Moving testimony about prolonged suffering and painful deaths caused by cancer that was spread during surgery performed with laparoscopic power morcellators may persuade the FDA to ban use of the surgical tool. The manufacturer, a division of Johnson & Johnson, has already recalled the device and the FDA has issued a warning that discourages doctors from using it. Some surgeons are refusing to heed the warning, potentially placing women at risk during hysterectomies and other procedures to remove uterine fibroids.
Why Surgeons Use Power Morcellators
At some point in their lives, most women develop uterine fibroids. They often produce no symptoms, but they can cause pain, prolonged menstruation, and excessive urination. Removing the uterus (hysterectomy) or the fibroids (myomectomy) is a surgical remedy that relieves women of those symptoms.
The laparoscopic power morcellator is a device that surgeons use to break up uterine tissue into pieces that can be extracted through a small incision. Compared to traditional surgical procedures, the minimally invasive surgery allows patients to recover more quickly and with less scarring.
The Risk of Morcellation
Despite its benefits, studies have concluded that using a power morcellator can cause hidden cancers to spread. Relying on a study published in a prominent medical journal, the Food and Drug Administration concluded that 1 in 350 women undergoing hysterectomy or myomectomy for presumed benign uterine fibroids have undetected cancers of the uterus. The power morcellator spreads those cancers within the abdomen and pelvis, shortening the lives of affected women and leading to agonizing deaths.
Elderly women and women who have a history of uterine cancer have the greatest risk of undetected cancer of the uterus. Physicians warn, however, that no reliable test exists to determine whether a patient who is contemplating gynecological surgery has cancerous cells that may be spread by morcellation. All women are therefore potentially at risk when power morcellators are used as a surgical tool.
The company that manufactures power morcellators initially responded to growing concerns about the safety of morcellation by implementing a moratorium on the sale of its product. As evidence of the risks of morcellation continued to mount, the company announced a recall of the product.
The FDA has not yet banned the sale of power morcellators for gynecological surgery. It may do so after further study or it may take other action, such as requiring doctors to warn patients of the risks associated with use of the product. The FDA may also require power morcellators to be sold with a warning, although product labeling may be insufficient to deter doctors from using a device that makes surgery easier to perform.
Pending further study, including hearings before an advisory panel of experts, the FDA is discouraging surgeons from using power morcellators to perform hysterectomies or myomectomies. The FDA strongly recommends that surgeons not use power morcellators whenever uterine cancer is known or suspected. The FDA also encourages doctors to review the risks of morcellation with patients and to explore alternative surgical procedures that are less likely to spread hidden cancers.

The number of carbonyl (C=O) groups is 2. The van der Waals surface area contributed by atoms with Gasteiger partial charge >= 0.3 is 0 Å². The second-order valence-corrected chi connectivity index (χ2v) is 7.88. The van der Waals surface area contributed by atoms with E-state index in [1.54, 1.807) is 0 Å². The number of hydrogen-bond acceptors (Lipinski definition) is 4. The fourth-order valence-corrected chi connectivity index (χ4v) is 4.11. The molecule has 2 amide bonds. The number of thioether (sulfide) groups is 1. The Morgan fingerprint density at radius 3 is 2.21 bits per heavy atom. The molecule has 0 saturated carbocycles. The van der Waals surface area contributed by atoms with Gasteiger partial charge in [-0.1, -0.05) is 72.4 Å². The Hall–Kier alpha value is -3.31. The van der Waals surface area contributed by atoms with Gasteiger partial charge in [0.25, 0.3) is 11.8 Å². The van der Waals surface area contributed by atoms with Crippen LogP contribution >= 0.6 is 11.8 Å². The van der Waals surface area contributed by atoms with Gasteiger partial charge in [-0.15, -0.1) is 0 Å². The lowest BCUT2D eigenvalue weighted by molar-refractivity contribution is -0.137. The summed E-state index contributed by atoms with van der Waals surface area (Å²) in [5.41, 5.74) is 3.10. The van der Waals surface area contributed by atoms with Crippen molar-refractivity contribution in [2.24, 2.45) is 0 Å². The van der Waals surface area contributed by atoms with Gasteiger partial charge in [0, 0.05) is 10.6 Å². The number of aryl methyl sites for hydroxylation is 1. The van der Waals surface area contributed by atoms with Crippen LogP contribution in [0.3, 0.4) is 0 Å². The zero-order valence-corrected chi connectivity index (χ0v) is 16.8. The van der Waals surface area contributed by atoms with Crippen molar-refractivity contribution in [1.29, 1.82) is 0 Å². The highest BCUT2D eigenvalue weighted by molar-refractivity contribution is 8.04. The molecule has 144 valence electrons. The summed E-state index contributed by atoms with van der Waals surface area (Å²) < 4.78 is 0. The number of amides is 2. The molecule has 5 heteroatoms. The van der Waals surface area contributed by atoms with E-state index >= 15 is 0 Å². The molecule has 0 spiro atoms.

Some Surgeons Continue To Use Power Morcellators
Notwithstanding the product recall and the FDA warning, some surgeons continue to employ power morcellators when they perform hysterectomies and myomectomies. The Wall Street Journal reports that some doctors think the practice of medicine is none of the government’s business. One doctor, for example, has patients sign a disclosure that states the risk of hidden cancers is between 1 in 300 and 1 in 1,000, but admits that he undermines the disclosure by telling patients he does not believe those numbers are correct.
The FDA regulates medical products but it has no power to regulate the practice of medicine. One surgeon told the Wall Street Journal that doctors who disregard the FDA’s warning are playing Russian roulette with their patients’ lives.
What You Should Do If You Are Considering Gynecological Surgery
If a hysterectomy or myomectomy has been recommended for you, the FDA suggests that you consider other treatment options. In some cases, surgery is the best resolution of the problem. If an effective treatment alternative is available that would help you avoid surgery, you should give it serious consideration.
If you decide to undergo gynecological surgery, the FDA recommends that you ask your surgeon whether he or she intends to use a power morcellator. Have a frank discussion with your surgeon about the choice he or she is making to disregard the product recall and the FDA warning. Ask about traditional surgical procedures that do not involve morcellation. Whether or not you are satisfied with your surgeon’s explanation, get a second opinion from a physician who is not affiliated with your surgeon.
What You Should Do If You Had Gynecological Surgery
If you had a hysterectomy or myomectomy, tissues that were removed from your uterus were probably examined to determine whether they contained cancerous cells. If you did not receive the result of that test, ask for it. If the test was not performed, ask that it be conducted.
We hope that you are not the victim of a cancer that was spread by power morcellation. If you experienced that tragic result because a surgeon ignored FDA warnings, you may be entitled to compensation for pain and suffering and for the years of life you are likely to lose. Money will not replace those years but it will help you meet your medical expenses and live in relative comfort while giving you at least a small measure of justice.
The attorneys at Advocate Law Group have decades of experience handling product liability and personal injury claims. We work with leading product liability firms nationwide to help our clients obtain results. Contact us for a free case evaluation.